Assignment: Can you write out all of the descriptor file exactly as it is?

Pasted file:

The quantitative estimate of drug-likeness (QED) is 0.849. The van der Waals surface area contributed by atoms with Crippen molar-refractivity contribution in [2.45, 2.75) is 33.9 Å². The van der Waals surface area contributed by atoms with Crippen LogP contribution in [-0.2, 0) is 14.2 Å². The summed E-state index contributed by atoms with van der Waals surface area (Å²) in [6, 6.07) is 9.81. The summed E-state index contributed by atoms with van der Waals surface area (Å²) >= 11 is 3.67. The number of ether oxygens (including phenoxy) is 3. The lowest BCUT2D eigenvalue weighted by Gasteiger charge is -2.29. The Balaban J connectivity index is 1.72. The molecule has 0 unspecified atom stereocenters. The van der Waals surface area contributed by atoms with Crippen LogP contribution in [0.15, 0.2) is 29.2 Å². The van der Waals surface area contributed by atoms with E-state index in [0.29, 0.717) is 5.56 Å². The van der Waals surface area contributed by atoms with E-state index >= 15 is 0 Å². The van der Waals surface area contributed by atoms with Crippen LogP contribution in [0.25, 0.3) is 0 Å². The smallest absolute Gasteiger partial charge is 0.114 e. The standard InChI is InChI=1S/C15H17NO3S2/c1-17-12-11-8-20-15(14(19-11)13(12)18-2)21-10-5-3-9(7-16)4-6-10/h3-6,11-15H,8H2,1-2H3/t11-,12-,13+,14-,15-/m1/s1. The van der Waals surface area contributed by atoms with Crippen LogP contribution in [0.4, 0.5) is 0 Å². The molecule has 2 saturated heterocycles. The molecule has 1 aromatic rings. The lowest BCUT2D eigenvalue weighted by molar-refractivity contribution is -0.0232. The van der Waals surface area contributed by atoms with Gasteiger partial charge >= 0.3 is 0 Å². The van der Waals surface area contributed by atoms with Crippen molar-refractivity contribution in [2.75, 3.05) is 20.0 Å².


The quantitative estimate of drug-likeness (QED) is 0.849. The van der Waals surface area contributed by atoms with Crippen molar-refractivity contribution in [2.45, 2.75) is 33.9 Å². The van der Waals surface area contributed by atoms with Crippen LogP contribution in [-0.2, 0) is 14.2 Å². The summed E-state index contributed by atoms with van der Waals surface area (Å²) in [6, 6.07) is 9.81. The summed E-state index contributed by atoms with van der Waals surface area (Å²) >= 11 is 3.67. The number of ether oxygens (including phenoxy) is 3. The lowest BCUT2D eigenvalue weighted by Gasteiger charge is -2.29. The Balaban J connectivity index is 1.72. The molecule has 0 unspecified atom stereocenters. The van der Waals surface area contributed by atoms with Crippen LogP contribution in [0.15, 0.2) is 29.2 Å². The van der Waals surface area contributed by atoms with E-state index in [0.29, 0.717) is 5.56 Å². The van der Waals surface area contributed by atoms with E-state index >= 15 is 0 Å². The van der Waals surface area contributed by atoms with Crippen LogP contribution in [0.25, 0.3) is 0 Å². The smallest absolute Gasteiger partial charge is 0.114 e. The standard InChI is InChI=1S/C15H17NO3S2/c1-17-12-11-8-20-15(14(19-11)13(12)18-2)21-10-5-3-9(7-16)4-6-10/h3-6,11-15H,8H2,1-2H3/t11-,12-,13+,14-,15-/m1/s1. The van der Waals surface area contributed by atoms with Crippen LogP contribution in [0.4, 0.5) is 0 Å². The molecule has 2 saturated heterocycles. The molecule has 1 aromatic rings. The lowest BCUT2D eigenvalue weighted by molar-refractivity contribution is -0.0232. The van der Waals surface area contributed by atoms with Gasteiger partial charge >= 0.3 is 0 Å². The van der Waals surface area contributed by atoms with Crippen molar-refractivity contribution in [2.75, 3.05) is 20.0 Å².